I’ve looked at many artists’ methods of portraying movement. I initially thought I’d like to try multiple layered images such as the method used by Marcel Duchamp for his various Nudes Descending Staircases, but the more I look at, the more cluttered they feel, which is not what I want to explore.
I wondered about a more subtle variation on this idea but my first study of this put me off completely because of its cartoon quality:
I also tried the same study but with blurred lines on ‘trailing’ surfaces. This also seems crude but could be developed:
Another way to portray movement is by portraying a subject with stored potential energy.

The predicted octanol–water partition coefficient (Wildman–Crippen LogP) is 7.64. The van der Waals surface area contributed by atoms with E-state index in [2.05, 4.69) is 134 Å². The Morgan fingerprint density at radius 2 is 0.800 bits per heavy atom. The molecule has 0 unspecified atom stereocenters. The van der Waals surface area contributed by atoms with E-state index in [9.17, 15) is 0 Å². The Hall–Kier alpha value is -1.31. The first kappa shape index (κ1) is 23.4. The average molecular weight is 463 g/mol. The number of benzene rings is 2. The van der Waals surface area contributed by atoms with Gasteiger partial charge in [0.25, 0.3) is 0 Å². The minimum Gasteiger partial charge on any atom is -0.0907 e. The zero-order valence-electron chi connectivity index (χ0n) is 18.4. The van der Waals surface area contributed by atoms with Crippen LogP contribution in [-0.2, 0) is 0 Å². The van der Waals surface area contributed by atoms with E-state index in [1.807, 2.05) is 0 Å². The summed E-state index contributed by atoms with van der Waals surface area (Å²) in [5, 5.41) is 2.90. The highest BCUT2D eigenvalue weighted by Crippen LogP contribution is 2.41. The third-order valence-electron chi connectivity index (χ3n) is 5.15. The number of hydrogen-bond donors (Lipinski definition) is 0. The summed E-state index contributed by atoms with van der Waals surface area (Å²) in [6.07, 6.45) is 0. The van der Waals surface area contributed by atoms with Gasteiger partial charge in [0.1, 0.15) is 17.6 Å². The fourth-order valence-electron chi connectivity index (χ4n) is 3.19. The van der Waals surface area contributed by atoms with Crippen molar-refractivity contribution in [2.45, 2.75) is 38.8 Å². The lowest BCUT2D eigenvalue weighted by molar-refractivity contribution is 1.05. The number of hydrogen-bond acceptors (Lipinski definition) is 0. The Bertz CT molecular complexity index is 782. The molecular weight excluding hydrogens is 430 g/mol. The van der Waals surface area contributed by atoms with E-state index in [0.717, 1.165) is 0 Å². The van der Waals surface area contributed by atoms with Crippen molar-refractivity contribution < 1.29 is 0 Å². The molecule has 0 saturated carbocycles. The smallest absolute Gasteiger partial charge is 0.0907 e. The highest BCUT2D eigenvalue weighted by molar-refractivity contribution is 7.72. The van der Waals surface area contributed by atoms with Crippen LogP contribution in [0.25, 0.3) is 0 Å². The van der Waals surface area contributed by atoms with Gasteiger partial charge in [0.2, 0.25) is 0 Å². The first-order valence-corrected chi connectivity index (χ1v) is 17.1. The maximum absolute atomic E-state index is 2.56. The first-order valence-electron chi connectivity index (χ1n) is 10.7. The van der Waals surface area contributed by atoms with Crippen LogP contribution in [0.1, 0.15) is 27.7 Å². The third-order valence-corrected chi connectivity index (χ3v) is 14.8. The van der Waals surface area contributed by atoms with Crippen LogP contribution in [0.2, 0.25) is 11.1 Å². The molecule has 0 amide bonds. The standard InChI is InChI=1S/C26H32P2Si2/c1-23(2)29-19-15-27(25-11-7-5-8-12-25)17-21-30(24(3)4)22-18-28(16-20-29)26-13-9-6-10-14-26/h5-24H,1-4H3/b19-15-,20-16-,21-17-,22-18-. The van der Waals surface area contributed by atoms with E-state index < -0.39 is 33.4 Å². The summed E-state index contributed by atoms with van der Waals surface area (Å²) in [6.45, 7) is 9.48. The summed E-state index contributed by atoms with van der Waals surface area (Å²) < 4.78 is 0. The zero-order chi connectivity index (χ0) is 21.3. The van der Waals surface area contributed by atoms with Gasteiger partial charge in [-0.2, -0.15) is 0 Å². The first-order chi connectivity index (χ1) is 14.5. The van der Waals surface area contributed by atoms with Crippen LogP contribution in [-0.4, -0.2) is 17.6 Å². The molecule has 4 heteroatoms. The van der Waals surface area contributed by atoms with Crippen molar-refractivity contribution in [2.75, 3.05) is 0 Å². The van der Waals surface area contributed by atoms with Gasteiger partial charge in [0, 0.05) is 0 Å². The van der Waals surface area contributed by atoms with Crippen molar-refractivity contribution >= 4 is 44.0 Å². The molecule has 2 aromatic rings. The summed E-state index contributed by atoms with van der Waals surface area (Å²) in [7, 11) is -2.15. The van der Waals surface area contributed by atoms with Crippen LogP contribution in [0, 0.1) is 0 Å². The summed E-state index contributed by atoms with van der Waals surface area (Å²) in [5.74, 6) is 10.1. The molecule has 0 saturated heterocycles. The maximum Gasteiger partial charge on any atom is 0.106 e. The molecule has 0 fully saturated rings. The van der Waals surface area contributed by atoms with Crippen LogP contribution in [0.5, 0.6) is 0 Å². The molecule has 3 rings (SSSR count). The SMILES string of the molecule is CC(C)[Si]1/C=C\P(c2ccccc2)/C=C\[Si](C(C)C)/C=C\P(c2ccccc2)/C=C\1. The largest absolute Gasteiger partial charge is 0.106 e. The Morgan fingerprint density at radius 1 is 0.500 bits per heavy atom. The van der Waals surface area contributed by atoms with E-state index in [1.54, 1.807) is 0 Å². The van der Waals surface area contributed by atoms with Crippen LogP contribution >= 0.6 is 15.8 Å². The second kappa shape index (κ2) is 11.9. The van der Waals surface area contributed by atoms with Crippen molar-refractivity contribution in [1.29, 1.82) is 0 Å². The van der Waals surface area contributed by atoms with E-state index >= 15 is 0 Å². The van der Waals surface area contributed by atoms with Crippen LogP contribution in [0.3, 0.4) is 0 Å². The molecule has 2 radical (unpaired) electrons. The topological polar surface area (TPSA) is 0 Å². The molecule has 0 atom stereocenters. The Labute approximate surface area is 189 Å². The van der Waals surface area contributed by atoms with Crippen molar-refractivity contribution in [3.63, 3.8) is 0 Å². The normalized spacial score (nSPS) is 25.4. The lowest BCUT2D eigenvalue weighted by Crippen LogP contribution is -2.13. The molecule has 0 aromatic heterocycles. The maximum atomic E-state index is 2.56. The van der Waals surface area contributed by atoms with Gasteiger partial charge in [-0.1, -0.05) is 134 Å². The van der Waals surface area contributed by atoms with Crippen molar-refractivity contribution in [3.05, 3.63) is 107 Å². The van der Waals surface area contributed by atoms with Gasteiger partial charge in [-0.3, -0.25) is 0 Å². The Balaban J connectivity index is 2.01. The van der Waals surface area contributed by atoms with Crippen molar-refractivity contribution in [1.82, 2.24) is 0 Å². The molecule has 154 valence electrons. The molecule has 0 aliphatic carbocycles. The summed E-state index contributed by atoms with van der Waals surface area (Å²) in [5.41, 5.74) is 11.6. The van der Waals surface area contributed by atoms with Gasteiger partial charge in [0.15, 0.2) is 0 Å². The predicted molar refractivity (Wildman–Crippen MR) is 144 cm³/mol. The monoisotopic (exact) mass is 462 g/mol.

“An object can store energy as the result of its position. For example, the heavy ball of a demolition machine is storing energy when it is held at an elevated position. This stored energy of position is referred to as potential energy” (physicsclassroom.com)
What I mean in this visual context is that the eye and brain recognise that this stored energy has been established by movement and also must be released by further movement; ‘what goes up must come down’. Therefore the image is perceived as movement in progress. The most striking, and beautiful, example I came across was a body of work by Karolina Szymkiewicz portraying a Japanese dancer:
I find this idea very intriguing.
http://karolful.com/portfolio/ma-exhibition-2/ (accessed 11/05/18)
https://www.philamuseum.org/collections/permanent/51449.html (accessed 11/05/18)
http://www.physicsclassroom.com/class/energy/Lesson-1/Potential-Energy (accessed 27/06/18)